TV Tropes Org

Forums

On-Topic Conversations:
BBC: Who's ruder: Brits or Germans?
search forum titles
google site search
Total posts: [37]
1
2

BBC: Who's ruder: Brits or Germans?:

 1 Acebrock, Fri, 27th May '11 9:35:37 AM from So-Cal Relationship Status: Showing feelings of an almost human nature
Linky

So, who's ruder in your opinion, and which country would you prefer to live in?
Extraordinary claims require extraordinary evidence
 2 Game Chainsaw, Fri, 27th May '11 10:00:14 AM from sunshine and rainbows!
The Shadows Devour You.
To be honest, both approaches are situational. On one hand, if there's a genuine problem with someones behaviour, its probably best to be blunt about it. On the other, there is such a thing as "breaking it gently."
 3 Bobby G, Fri, 27th May '11 10:04:45 AM from the Silvery Tay
vigilantly taxonomish
Like the article said, though, it's neither. One kind of behaviour is rude in Germany, the other is rude in Britain. Good and bad manners are relative.

Funny how you don't even think about these things, though. Like understatement - it's not lying, it's just how you say it.
 4 del diablo, Fri, 27th May '11 10:16:12 AM from Somewher in mid Norway
Den harde nordmann
I personally consider "false concern" to be utterly disgusting. I also find "not being clear about what you say" to be utterly disgusting if the situation needs precision.
In Norway we do not smalltalk that much, we attempt to, and we do it, but we suck at it. So it is a middleground apparently.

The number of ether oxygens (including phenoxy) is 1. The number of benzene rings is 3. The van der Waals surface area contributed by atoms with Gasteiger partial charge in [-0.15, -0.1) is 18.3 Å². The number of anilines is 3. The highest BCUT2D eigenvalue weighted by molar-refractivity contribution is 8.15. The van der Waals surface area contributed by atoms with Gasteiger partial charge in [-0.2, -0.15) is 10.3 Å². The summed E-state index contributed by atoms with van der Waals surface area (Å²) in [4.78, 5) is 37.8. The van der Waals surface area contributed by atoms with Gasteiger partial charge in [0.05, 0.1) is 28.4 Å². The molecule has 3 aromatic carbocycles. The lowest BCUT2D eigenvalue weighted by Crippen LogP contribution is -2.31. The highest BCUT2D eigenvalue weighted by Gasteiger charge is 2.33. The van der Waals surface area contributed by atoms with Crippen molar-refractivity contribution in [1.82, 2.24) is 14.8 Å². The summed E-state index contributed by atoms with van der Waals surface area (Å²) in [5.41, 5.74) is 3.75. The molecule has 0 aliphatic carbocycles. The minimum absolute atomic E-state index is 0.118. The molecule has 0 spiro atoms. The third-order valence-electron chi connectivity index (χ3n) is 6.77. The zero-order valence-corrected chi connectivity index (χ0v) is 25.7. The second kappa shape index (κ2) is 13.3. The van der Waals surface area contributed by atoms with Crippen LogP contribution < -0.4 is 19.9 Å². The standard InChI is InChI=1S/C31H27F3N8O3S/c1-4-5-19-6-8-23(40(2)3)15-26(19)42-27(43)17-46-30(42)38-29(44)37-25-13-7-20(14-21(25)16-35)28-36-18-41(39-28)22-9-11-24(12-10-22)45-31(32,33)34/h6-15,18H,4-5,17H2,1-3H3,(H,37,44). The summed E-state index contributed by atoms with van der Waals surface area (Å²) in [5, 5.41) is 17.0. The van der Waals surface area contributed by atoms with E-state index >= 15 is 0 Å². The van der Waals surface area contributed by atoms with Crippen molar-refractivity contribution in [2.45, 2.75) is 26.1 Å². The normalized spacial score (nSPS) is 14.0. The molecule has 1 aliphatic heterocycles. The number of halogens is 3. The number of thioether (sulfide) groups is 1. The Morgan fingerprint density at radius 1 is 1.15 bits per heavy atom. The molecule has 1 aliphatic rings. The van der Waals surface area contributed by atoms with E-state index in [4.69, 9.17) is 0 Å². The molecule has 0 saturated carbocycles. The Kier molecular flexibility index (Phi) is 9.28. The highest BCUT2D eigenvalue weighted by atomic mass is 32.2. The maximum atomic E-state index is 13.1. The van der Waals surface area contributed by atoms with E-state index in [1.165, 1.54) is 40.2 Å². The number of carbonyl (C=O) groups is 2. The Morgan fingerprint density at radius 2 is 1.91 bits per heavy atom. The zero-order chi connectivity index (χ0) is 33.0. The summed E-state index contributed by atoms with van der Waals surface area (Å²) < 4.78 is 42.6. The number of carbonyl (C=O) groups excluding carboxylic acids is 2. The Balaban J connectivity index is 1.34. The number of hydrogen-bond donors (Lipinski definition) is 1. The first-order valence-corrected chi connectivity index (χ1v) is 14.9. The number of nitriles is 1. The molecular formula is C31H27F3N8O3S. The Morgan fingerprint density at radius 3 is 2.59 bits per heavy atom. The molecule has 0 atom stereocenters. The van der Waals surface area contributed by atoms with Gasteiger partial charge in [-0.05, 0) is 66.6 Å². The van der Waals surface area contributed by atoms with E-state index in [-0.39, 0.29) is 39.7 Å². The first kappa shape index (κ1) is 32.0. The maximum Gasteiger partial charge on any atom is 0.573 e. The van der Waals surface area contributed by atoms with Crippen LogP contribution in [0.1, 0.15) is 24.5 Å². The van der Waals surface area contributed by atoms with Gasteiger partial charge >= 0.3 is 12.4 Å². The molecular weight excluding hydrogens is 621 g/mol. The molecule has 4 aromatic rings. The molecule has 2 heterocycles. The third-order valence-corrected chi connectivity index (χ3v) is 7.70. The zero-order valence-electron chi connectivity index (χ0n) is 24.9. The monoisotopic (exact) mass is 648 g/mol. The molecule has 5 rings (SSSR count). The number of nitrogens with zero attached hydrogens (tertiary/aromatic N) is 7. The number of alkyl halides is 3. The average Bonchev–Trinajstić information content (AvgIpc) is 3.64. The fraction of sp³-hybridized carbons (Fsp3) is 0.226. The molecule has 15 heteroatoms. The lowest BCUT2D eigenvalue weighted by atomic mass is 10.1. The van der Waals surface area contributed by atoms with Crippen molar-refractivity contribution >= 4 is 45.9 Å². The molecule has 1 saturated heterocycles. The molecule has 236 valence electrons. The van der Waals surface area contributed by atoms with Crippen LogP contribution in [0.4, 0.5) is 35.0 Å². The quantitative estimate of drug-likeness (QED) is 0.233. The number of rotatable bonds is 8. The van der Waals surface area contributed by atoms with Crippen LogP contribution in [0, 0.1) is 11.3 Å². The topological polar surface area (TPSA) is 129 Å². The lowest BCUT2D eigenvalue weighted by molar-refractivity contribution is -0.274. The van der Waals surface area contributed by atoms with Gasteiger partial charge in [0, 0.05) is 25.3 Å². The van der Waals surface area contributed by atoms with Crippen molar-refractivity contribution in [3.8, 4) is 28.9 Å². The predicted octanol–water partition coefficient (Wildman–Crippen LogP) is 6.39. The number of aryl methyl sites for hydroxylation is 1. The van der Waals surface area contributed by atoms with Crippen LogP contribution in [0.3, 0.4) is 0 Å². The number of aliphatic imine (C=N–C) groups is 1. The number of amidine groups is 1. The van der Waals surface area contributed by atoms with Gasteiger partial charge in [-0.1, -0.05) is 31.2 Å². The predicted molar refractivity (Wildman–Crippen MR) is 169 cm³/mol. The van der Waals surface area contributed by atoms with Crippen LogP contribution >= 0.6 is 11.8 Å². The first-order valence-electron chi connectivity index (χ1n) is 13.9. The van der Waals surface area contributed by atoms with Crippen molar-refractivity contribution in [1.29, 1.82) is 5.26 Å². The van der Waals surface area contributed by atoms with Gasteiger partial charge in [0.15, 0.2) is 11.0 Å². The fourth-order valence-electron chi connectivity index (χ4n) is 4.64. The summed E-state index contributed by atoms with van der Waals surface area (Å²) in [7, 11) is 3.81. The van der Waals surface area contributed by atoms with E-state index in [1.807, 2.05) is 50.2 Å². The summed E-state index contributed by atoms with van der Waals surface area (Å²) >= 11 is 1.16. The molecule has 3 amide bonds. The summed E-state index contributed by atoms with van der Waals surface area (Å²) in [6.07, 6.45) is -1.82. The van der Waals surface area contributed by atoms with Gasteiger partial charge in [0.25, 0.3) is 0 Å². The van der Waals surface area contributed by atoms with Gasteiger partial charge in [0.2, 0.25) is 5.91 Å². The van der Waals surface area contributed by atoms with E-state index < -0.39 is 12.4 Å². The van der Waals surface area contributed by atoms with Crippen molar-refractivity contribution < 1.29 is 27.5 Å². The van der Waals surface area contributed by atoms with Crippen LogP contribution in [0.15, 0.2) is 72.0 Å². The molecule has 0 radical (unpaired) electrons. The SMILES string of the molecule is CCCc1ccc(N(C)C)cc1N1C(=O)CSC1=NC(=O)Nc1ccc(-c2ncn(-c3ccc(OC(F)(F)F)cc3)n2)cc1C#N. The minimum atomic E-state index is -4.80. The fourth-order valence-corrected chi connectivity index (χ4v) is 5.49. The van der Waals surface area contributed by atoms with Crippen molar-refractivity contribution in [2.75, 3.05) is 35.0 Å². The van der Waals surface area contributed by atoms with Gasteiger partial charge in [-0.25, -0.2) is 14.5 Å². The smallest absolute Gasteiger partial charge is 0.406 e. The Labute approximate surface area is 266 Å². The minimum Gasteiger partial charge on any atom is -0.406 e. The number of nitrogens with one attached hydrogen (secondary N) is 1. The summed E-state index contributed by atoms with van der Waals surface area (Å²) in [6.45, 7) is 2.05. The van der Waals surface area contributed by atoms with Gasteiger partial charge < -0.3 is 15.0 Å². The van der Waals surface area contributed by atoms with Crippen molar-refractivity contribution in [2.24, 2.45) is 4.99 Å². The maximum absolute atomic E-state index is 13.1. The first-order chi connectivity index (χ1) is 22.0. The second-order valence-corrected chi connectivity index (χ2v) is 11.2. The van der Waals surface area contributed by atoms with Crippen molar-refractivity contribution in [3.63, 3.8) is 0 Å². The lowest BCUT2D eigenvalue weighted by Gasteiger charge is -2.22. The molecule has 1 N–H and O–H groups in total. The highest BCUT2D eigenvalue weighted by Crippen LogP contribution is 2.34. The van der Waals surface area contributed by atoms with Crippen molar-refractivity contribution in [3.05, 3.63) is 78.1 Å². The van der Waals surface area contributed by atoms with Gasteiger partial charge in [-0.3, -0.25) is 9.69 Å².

A guy called dvorak is tired. Tired of humanity not wanting to change to improve itself. Quite the sad tale.
victorinox243
Depends if they are invading your personal space.

 6 Bobby G, Fri, 27th May '11 10:21:37 AM from the Silvery Tay
vigilantly taxonomish
^^ To be honest, I find that kind of reaction to simple politeness fairly offensive. It seems very mean-spirited. And it's not even false concern, not really.

Precision is sometimes called for, but if somebody can't recognise understatement, sarcasm or similar rhetorical devices, I don't think that's necessarily the speaker's fault.

edited 27th May '11 10:22:34 AM by BobbyG

Lover of masks.
Also ordering your spouse to do something? Da hell?
Please.
 8 Deboss, Fri, 27th May '11 10:37:22 AM from Awesomeville Texas
I see the Awesomeness.
Germany seems cooler. Feeding my prejudice that Germany is cooler than England.
 9 Bobby G, Fri, 27th May '11 10:41:42 AM from the Silvery Tay
vigilantly taxonomish